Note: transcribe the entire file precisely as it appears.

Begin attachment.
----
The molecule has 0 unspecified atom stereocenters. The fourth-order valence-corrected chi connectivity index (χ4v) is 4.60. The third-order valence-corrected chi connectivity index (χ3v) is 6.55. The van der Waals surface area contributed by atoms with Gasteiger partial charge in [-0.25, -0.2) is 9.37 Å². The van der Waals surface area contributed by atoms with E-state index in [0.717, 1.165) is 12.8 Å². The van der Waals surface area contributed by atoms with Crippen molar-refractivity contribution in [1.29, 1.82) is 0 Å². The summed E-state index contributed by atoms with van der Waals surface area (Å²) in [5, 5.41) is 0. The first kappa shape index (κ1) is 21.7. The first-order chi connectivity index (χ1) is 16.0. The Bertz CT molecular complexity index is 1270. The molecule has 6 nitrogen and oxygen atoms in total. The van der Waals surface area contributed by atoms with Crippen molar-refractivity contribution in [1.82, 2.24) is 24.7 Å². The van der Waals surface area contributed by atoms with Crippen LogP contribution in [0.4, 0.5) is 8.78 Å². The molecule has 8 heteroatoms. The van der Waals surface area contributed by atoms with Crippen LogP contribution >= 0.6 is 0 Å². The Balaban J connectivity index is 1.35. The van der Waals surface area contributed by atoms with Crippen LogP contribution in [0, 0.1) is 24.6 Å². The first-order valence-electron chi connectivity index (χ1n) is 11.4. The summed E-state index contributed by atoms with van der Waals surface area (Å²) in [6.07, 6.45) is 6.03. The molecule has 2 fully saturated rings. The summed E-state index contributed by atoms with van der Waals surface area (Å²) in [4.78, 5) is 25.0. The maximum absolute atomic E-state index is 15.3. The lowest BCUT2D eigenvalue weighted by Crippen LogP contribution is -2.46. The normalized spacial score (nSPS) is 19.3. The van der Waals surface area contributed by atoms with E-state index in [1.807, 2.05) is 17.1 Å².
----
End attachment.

The molecule has 0 unspecified atom stereocenters. The fourth-order valence-corrected chi connectivity index (χ4v) is 4.60. The third-order valence-corrected chi connectivity index (χ3v) is 6.55. The van der Waals surface area contributed by atoms with Gasteiger partial charge in [-0.25, -0.2) is 9.37 Å². The van der Waals surface area contributed by atoms with E-state index in [0.717, 1.165) is 12.8 Å². The van der Waals surface area contributed by atoms with Crippen molar-refractivity contribution in [1.29, 1.82) is 0 Å². The summed E-state index contributed by atoms with van der Waals surface area (Å²) in [5, 5.41) is 0. The first kappa shape index (κ1) is 21.7. The first-order chi connectivity index (χ1) is 16.0. The Bertz CT molecular complexity index is 1270. The molecule has 6 nitrogen and oxygen atoms in total. The van der Waals surface area contributed by atoms with Crippen molar-refractivity contribution in [1.82, 2.24) is 24.7 Å². The van der Waals surface area contributed by atoms with Crippen LogP contribution in [0.4, 0.5) is 8.78 Å². The molecule has 8 heteroatoms. The van der Waals surface area contributed by atoms with Crippen LogP contribution >= 0.6 is 0 Å². The Balaban J connectivity index is 1.35. The van der Waals surface area contributed by atoms with Crippen LogP contribution in [0, 0.1) is 24.6 Å². The first-order valence-electron chi connectivity index (χ1n) is 11.4. The summed E-state index contributed by atoms with van der Waals surface area (Å²) in [6.07, 6.45) is 6.03. The molecule has 2 fully saturated rings. The summed E-state index contributed by atoms with van der Waals surface area (Å²) in [4.78, 5) is 25.0. The maximum absolute atomic E-state index is 15.3. The lowest BCUT2D eigenvalue weighted by Crippen LogP contribution is -2.46. The normalized spacial score (nSPS) is 19.3. The van der Waals surface area contributed by atoms with E-state index in [1.807, 2.05) is 17.1 Å².